The last Cabrini-Green  building will be demolished this week. The story of Regent Park’s revitalization isn’t just any narrative of the gentrification of a city center; it is Toronto, but it is happening worldwide.  Each city has the same struggle on how to house its poor, how to transfer its decrepit buildings,  the slums, the projects into viable new communities or a less visible housing program.

Cabrini Green, in Chicago,  grabbed my attention not only for its urban renewal narration,  a mirror of Toronto’s revitalization, but its development through continuous documentation and art projects.

Artists  produce great photodocumetaries of urban decay, the intrinsic texture of city life, and their community.

All the elements of the Light and Sound  Installation Project at Cabrini Green were created together with Prague-born artist and teacher,  Jan Tichy and his partner Efrat Appel, the students of The School of the Art Institute of Chicago and more than 100 youth many who lived in and around Cabrini. This multimedia project using poetry, lights and a 24-hour video feed commemorated life in the projects. As they read their words, a computer program recorded their voices, generating patterns from LED lights that beamed from 134 vacant apartments. As the tower falls, there are fewer lights.

Some of the pictures above, were screen captured from the 24 hour web cam.  All other images were shot on site at Cabrini Green. The first image shows one of the light installations.

With lights, poems, teens say goodbye to Cabrini

 Apr 23, 2011

New York Times

The last high-rise at Cabrini-Green is coming down starting Wednesday, stirring strong emotions among former residents who remember the troubled housing project as their home and community, as well as a place of menace. Those feelings will emerge in an unusual light display that will accompany the demolition.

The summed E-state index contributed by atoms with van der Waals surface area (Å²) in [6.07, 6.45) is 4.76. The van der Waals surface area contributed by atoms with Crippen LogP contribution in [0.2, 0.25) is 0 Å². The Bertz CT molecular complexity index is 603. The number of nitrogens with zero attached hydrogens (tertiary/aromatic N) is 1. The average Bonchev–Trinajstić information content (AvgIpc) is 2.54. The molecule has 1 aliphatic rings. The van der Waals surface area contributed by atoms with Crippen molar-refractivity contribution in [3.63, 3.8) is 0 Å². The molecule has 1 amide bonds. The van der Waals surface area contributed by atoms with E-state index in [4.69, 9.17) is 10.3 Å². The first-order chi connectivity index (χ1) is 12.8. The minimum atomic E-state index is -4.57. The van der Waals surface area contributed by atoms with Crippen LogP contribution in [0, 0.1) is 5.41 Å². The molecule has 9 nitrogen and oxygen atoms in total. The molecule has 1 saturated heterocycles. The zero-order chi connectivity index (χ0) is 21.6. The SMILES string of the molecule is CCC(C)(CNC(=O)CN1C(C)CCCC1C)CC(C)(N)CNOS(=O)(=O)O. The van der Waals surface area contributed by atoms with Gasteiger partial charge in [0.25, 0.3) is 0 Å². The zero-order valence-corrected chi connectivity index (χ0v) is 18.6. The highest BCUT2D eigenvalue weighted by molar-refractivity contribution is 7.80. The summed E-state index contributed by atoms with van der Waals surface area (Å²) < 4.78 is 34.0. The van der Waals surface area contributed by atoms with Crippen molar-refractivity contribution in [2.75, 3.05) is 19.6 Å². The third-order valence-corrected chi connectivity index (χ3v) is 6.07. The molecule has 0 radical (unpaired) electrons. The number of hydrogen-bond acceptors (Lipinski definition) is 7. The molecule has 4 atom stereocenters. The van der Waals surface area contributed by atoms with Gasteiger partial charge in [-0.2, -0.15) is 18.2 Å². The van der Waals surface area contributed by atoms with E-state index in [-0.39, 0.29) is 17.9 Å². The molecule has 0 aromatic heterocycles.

Earlier this month, young people who lived in and around the project gathered nearby at the Seward Park field house to record poetry that will determine the rhythms of pulsating colored light beamed from the windows of the 15-story building. The lights will be extinguished, apartment by apartment, as the high-rise comes down.

Full Story Installation to Illuminate Cabrini-Green Building’s Fall
Chicago Tribune
By Lauren Viera

It’s been claimed that in near-death experiences, the otherwise unconscious see a bright light, seemingly luring them into the afterlife.

On the eve of its demolition next week, the last standing high-rise affiliated with the Cabrini-Green public housing project will be illuminated with 134 LED lights, one in each of its vacant apartments, programmed to blink in “conversation” with one another — with the goal of speaking to the experiences of former residents. Lights will fall as the building does during its month-long razing, scheduled to begin March 30.

Full Story,0,3604457.story

Dr. Susan Popkin’s, Senior Fellow, of the Urban Institute, Northwestern University, research has focused on the impact of the radical changes in housing policy over the past decade on the lives of the most vulnerable public and assisted housing families. This body of research includes the HOPE VI Panel Study, the first large-scale, systematic look at outcomes for families involuntarily relocated from public housing

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